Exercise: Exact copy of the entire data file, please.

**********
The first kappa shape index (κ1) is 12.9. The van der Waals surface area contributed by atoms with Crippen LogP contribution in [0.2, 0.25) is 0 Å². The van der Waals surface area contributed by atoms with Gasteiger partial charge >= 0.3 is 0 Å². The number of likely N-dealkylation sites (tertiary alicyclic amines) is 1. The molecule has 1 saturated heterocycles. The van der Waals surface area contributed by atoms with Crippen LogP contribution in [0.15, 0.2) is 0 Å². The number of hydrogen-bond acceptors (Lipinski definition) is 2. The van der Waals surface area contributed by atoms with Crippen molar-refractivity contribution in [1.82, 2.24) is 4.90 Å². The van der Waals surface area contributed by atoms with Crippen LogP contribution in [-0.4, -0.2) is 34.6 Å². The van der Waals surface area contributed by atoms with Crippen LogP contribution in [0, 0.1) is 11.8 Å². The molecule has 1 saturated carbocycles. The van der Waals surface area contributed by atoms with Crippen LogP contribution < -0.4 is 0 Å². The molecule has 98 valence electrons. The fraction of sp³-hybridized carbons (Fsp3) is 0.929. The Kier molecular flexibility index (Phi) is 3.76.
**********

The first kappa shape index (κ1) is 12.9. The van der Waals surface area contributed by atoms with Crippen LogP contribution in [0.2, 0.25) is 0 Å². The van der Waals surface area contributed by atoms with Gasteiger partial charge >= 0.3 is 0 Å². The number of likely N-dealkylation sites (tertiary alicyclic amines) is 1. The molecule has 1 saturated heterocycles. The van der Waals surface area contributed by atoms with Crippen LogP contribution in [0.15, 0.2) is 0 Å². The number of hydrogen-bond acceptors (Lipinski definition) is 2. The van der Waals surface area contributed by atoms with Crippen molar-refractivity contribution in [1.82, 2.24) is 4.90 Å². The van der Waals surface area contributed by atoms with Crippen LogP contribution in [-0.4, -0.2) is 34.6 Å². The van der Waals surface area contributed by atoms with Crippen LogP contribution in [0, 0.1) is 11.8 Å². The molecule has 1 saturated carbocycles. The van der Waals surface area contributed by atoms with Crippen LogP contribution < -0.4 is 0 Å². The molecule has 98 valence electrons. The fraction of sp³-hybridized carbons (Fsp3) is 0.929. The Kier molecular flexibility index (Phi) is 3.76.